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Coping with metastatic melanoma: the last year of life.

  • Author(s): Brown, JE
  • Brown, RF
  • Miller, RM
  • Dunn, SM
  • King, MT
  • Coates, AS
  • Butow, PN
  • et al.
Abstract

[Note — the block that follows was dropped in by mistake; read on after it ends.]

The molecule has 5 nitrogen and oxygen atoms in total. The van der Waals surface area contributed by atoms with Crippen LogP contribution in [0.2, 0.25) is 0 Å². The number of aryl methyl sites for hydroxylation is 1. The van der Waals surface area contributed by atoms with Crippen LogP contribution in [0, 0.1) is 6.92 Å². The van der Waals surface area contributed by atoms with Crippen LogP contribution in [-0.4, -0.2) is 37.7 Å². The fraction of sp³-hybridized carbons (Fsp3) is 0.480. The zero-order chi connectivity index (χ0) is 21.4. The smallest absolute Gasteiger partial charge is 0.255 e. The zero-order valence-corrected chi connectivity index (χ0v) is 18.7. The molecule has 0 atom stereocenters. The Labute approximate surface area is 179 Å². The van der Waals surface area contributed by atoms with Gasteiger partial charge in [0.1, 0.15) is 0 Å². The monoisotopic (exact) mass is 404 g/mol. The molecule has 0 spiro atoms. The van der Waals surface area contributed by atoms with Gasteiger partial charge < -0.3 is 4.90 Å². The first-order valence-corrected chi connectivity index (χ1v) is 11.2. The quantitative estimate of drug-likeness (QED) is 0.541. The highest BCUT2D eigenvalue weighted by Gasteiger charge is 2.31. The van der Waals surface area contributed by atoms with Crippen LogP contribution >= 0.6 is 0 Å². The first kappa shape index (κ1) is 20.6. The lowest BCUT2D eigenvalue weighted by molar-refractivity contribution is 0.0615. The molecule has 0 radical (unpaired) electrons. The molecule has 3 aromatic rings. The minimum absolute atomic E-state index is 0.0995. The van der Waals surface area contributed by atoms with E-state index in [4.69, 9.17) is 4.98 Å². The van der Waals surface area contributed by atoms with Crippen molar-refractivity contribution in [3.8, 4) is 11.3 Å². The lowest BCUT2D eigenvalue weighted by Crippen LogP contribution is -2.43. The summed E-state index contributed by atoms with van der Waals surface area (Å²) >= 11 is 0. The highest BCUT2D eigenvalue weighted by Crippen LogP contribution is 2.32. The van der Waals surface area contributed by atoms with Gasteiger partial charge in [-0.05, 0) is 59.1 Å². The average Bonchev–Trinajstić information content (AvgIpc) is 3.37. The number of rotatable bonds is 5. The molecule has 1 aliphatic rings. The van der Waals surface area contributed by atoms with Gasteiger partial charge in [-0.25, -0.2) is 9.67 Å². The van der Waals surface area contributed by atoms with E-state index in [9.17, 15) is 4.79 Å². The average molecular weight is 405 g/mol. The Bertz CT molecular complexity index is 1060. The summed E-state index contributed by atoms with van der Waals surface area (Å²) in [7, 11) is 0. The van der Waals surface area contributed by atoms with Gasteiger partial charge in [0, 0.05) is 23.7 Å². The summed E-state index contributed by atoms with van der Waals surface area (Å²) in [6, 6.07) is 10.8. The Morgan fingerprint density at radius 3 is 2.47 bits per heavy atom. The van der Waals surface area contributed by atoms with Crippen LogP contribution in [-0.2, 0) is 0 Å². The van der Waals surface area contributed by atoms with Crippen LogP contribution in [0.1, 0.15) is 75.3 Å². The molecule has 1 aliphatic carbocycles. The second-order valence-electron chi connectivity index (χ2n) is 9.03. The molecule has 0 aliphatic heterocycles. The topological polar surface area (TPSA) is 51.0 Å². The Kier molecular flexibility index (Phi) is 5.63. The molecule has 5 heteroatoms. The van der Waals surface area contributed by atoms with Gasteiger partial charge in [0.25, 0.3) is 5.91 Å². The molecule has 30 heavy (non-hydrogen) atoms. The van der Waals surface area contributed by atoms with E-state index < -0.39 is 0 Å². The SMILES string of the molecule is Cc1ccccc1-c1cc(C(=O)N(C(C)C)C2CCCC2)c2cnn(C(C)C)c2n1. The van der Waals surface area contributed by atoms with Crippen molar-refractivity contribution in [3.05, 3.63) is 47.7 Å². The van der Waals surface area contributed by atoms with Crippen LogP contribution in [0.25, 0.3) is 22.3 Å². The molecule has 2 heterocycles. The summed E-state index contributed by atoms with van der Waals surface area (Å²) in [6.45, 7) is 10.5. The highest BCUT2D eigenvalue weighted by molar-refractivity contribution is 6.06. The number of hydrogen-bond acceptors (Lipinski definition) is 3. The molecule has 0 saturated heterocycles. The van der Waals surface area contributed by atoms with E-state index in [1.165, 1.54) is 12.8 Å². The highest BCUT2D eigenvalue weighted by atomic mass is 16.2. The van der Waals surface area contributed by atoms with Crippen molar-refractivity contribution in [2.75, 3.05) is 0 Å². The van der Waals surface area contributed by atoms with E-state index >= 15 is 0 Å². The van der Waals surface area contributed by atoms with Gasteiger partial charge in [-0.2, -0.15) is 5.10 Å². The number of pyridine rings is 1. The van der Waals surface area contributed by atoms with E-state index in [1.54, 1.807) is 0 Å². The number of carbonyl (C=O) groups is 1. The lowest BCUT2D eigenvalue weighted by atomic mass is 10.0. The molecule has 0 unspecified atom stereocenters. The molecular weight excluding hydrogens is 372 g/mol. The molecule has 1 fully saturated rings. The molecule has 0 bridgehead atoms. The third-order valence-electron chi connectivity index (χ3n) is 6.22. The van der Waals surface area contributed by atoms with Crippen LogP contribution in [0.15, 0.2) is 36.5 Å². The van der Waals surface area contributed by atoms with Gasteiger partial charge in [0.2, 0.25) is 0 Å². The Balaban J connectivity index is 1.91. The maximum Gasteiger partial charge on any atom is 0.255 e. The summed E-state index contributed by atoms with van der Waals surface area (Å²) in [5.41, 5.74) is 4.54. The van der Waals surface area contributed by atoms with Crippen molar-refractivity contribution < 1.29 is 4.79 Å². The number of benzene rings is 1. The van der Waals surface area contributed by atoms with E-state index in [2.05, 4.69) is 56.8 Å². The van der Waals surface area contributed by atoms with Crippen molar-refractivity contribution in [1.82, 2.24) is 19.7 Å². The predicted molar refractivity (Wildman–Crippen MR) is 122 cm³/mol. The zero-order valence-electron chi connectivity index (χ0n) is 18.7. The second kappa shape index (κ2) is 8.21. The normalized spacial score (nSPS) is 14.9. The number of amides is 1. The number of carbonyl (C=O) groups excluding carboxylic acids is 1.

BACKGROUND: Few longitudinal studies have concurrently investigated cognitive appraisal, coping and psychological adjustment in patients with terminal cancer. This study aimed to (i) consider patterns of change in these variables during the last year of life and (ii) consider covariates associated with patients' psychological adjustment. METHODS AND PATIENTS: Questionnaires were sent to a cohort of stage IV melanoma patients seen at the Sydney Melanoma Unit between 1991 and 1996, approximately every 3 months, for up to 2 years. A sub-sample of 110 patients completed at least one questionnaire in the last year of life. Repeated measures linear regression was used to model cognitive appraisal, coping and psychological adjustment. RESULTS: In the last year of life, patients' cognitive appraisal of their disease remained relatively stable, whereas their use of active coping strategies increased (p=0. 04). There was some deterioration in psychological adjustment, particularly in patients' ability to minimize the impact of cancer on daily life (p=0.03), but this effect did not remain significant when patients' level of tiredness was included in the model. Cognitive appraisal, coping style and quality of life indicators were all associated with psychological adjustment. CONCLUSION: These findings suggest that while patients work hard to actively cope with their disease, they experience increasing levels of tiredness, and deterioration in their mood and ability to function in their daily lives.

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